Inaction will not stop the Iranian government. At the same time, war without giving diplomacy and other non-militaristic methods a chance would also boost the regime's standing at home. This was witnessed after Saddam Hussein's invasion of Iran in 1980. His unprovoked attack boosted the regime's credibility.

For now, targeted sanctions offer the most suitable solution. The engine of the Islamic Republic does not run on chants of "Death to America." It runs on income from its economy. Punishment of the Revolutionary Guard's business interests, and the private wealth of the regime have sent a powerful message to Tehran's rulers that defiance carries a price.

Understanding Iran is still a perplexing challenge for many governments. But history has shown that when pressured, the regime responds. Therefore the west should continue to pressure it, and what better way than targeted sanctions, which punish it for its nuclear policies, and its abuse of human rights, even more.

Meir Javedanfar is an Iranian-Israeli Middle East analyst, the coauthor of The Nuclear Sphinx of Tehran: Mahmoud Ahmadinejad and The State of Iran and UN Global Expert.

Iran Cannot Be Stopped With Sanctions
Hooman Majd

A hallmark of the Obama administration's Iran policy has been a dual-track approach to its contentious nuclear program: diplomacy, and pressure on the regime. But pressure will not achieve its stated goal, namely, that Iran suspend enrichment of uranium on its soil and return to the negotiating table with the West.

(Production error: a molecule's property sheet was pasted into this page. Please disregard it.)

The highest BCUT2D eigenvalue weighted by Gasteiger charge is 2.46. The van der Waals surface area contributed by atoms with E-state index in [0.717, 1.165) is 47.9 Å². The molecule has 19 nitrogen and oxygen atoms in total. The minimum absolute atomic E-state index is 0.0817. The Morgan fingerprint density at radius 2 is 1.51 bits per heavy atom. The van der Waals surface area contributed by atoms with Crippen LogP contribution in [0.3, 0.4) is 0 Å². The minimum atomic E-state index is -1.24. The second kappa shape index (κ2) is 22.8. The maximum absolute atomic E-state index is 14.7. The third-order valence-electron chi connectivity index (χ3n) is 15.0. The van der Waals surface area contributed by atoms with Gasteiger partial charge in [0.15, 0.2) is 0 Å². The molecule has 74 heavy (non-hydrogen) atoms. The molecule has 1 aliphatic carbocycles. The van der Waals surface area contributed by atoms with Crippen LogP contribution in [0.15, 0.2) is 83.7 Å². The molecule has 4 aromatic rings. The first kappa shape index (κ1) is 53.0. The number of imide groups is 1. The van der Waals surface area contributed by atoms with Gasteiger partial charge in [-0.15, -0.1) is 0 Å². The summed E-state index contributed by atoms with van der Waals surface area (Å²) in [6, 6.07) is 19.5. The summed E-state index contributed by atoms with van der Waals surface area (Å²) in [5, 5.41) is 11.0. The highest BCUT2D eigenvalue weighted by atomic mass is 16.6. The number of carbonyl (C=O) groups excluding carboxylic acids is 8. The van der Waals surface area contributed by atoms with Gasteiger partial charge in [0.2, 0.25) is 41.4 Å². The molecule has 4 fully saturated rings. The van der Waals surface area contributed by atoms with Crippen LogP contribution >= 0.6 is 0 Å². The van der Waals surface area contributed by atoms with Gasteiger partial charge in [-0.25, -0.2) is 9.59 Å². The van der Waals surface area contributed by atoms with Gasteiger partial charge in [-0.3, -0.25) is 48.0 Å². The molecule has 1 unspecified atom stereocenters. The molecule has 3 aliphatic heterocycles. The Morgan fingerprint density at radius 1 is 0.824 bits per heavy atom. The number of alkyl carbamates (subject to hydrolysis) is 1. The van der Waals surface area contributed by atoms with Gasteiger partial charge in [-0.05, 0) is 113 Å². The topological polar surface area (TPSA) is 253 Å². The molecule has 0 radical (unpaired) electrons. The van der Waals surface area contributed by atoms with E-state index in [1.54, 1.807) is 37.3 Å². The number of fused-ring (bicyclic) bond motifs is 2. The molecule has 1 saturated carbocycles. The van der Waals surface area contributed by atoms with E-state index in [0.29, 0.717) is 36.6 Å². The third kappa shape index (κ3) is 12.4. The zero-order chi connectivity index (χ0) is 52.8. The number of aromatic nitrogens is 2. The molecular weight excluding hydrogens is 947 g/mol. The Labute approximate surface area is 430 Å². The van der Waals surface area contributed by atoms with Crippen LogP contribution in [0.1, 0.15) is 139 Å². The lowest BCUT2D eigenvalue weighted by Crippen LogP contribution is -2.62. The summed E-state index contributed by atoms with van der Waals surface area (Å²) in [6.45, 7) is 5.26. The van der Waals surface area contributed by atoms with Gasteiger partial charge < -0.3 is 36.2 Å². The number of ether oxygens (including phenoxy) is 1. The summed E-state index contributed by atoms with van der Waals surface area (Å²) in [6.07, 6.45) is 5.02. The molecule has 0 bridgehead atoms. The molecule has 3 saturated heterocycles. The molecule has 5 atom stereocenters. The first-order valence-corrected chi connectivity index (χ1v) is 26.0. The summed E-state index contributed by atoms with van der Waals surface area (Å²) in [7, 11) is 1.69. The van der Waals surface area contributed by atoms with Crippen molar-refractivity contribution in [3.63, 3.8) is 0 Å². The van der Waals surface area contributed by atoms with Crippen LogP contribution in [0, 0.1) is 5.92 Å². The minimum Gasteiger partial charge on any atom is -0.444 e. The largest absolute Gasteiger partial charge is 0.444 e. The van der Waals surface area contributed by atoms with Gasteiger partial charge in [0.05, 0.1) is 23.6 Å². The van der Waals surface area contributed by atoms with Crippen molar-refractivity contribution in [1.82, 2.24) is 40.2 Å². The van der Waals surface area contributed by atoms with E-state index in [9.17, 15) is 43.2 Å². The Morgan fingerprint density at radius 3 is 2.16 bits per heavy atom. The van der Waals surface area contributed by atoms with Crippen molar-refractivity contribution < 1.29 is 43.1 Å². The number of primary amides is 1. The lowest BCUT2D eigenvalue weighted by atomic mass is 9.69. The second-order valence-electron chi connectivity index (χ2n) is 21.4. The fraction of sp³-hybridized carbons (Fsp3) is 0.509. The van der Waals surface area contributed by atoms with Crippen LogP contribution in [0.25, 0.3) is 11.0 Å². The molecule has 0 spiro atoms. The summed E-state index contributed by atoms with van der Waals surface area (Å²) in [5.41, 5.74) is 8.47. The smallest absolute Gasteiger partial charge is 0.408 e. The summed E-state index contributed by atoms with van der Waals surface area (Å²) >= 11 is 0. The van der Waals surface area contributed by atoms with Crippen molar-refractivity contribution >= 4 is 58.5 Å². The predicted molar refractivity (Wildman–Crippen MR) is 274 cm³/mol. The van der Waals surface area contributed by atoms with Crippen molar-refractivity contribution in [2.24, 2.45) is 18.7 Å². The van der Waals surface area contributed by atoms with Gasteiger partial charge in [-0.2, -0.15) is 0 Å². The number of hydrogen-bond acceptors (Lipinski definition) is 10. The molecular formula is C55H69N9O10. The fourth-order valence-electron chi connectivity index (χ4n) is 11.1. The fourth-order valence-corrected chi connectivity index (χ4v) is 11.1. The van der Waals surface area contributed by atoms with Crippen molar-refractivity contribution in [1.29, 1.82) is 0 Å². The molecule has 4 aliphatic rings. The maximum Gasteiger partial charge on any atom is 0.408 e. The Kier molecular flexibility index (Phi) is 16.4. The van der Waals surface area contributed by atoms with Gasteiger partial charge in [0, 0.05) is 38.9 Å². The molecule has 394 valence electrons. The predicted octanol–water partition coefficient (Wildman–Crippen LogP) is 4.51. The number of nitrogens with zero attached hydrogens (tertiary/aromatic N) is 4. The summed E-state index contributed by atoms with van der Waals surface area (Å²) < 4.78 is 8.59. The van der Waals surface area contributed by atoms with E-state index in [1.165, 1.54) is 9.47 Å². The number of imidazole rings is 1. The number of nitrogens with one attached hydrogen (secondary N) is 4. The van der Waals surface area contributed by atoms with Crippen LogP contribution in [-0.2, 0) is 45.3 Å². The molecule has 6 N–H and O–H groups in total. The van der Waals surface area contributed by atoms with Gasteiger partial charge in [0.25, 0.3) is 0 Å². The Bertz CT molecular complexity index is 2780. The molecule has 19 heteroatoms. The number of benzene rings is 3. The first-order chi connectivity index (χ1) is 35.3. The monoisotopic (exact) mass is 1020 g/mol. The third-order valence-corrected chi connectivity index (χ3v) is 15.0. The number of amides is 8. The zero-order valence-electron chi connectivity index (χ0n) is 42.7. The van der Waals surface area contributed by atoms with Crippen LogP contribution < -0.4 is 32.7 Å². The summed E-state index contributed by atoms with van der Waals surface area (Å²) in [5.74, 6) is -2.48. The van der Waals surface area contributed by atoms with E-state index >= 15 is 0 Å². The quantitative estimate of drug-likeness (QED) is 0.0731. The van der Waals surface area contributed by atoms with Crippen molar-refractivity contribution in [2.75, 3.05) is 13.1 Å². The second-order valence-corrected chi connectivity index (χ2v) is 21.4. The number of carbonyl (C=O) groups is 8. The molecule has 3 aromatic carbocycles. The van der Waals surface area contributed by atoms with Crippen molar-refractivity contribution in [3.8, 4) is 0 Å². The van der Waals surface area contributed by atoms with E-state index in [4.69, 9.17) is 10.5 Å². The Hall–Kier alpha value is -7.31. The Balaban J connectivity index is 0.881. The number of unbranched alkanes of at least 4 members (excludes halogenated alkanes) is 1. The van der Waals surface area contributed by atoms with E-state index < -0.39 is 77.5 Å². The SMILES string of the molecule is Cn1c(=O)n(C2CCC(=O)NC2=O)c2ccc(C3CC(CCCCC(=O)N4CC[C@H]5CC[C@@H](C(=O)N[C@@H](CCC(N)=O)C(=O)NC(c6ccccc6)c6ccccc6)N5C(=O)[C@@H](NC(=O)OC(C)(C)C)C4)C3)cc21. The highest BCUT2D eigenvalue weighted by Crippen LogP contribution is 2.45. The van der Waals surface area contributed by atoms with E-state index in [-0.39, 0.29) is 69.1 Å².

Perhaps Western and Israeli leaders have a difficult or impossible time separating Iranian rhetoric from reality, but anyone who knows the Iranians should easily recognize that they're not exaggerating or lying when they say they refuse to compromise in the face of threats, or whenever "carrots and sticks" are promoted as a policy to force them to change their behavior.

As Iran prepares to sit down again -- for the first time in more than a year -- to negotiate its nuclear program with the P5+1, the chances for a diplomatic breakthrough remain as slim as ever, notwithstanding U.S. claims that the international sanctions regime is "working." Sanctions, designed to punish Iran for its refusal to suspend uranium enrichment, force it to negotiate from a weakened position, or to weaken the regime to the breaking point, have clearly not achieved their objective and if anything, the pressure on Iran makes it even more intransigent.